11 August 2012

The importance of CCT: example #2 - Biel round 9

The previous example featuring a calculation error that could have been avoided using CCT (Checks, Captures and Threats) showed how considering all checks - in that particular case, just one check was possible on the board - could have won the game.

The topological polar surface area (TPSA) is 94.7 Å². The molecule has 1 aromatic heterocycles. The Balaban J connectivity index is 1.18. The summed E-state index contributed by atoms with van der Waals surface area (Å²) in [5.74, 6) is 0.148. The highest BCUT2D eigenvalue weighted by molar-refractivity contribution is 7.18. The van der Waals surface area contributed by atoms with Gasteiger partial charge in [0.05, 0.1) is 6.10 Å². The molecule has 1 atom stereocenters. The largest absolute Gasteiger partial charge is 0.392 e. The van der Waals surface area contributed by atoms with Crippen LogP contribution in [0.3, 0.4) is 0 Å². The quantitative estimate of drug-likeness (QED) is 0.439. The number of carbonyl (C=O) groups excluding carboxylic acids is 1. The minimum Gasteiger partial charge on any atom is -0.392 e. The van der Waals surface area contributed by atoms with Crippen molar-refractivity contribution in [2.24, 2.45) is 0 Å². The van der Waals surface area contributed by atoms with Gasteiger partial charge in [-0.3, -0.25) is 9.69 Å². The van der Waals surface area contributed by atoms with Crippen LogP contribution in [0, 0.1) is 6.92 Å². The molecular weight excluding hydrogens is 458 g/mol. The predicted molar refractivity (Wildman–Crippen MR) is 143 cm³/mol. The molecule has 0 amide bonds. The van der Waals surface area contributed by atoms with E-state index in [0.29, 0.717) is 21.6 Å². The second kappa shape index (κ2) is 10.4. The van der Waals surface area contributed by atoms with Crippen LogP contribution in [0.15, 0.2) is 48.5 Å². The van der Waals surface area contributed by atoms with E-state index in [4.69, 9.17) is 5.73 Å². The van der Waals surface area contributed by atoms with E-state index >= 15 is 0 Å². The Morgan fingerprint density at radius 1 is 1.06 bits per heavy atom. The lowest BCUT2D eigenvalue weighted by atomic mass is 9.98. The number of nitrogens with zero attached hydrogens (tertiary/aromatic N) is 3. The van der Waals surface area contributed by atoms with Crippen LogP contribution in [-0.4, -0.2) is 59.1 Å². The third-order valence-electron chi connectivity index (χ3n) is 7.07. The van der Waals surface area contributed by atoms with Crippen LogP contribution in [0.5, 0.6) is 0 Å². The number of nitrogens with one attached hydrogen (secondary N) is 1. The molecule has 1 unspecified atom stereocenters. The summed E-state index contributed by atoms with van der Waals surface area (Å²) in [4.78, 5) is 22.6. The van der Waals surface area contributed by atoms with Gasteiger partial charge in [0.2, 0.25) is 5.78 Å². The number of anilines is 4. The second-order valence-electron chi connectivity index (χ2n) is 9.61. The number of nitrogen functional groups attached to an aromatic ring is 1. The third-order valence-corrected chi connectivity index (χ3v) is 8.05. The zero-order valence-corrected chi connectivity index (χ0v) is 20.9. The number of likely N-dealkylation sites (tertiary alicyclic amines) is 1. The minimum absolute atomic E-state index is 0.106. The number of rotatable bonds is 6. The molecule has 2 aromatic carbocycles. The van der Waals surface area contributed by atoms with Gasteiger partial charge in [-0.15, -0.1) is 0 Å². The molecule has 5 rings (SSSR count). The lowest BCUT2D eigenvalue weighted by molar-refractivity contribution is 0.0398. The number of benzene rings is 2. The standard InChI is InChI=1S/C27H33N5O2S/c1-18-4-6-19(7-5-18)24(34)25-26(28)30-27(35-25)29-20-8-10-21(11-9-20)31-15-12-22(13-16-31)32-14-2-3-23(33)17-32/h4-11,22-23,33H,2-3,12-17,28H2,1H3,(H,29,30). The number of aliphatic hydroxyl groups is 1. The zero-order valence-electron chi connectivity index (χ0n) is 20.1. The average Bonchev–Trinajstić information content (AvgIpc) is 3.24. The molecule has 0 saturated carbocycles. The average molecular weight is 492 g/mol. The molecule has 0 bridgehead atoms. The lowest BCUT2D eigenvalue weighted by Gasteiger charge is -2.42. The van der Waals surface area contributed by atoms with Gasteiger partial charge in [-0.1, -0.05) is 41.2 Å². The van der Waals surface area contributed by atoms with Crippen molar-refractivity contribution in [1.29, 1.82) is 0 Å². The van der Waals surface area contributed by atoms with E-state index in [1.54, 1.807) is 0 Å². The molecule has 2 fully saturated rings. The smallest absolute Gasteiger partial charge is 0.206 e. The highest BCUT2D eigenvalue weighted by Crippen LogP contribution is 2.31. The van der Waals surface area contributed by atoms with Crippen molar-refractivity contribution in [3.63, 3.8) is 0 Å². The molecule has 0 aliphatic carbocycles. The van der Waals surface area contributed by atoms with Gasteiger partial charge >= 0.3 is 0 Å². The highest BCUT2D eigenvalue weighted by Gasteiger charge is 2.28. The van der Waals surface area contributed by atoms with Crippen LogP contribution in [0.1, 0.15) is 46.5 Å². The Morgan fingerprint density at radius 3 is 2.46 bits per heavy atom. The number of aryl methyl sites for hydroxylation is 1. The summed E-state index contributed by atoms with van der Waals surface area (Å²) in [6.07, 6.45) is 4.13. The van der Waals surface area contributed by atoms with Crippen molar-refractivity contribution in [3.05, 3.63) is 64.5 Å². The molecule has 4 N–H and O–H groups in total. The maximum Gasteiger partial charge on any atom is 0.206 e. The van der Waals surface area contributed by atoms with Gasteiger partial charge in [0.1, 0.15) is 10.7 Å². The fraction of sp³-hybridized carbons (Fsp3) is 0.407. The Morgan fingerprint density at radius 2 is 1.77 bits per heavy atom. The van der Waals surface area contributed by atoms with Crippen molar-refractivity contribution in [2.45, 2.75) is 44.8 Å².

This next example is from round 9 of the Biel super-GM tournament and illustrates the second C (captures) part of the thinking process.  See what happens on move 30, when White (Etienne Bacrot) fails to consider all possible captures by Black.  The Re1 is protected, so evidently GM Bacrot did not bother to calculate its possible capture.  White's multiple hanging pieces, however, means that this was an immediately losing oversight.

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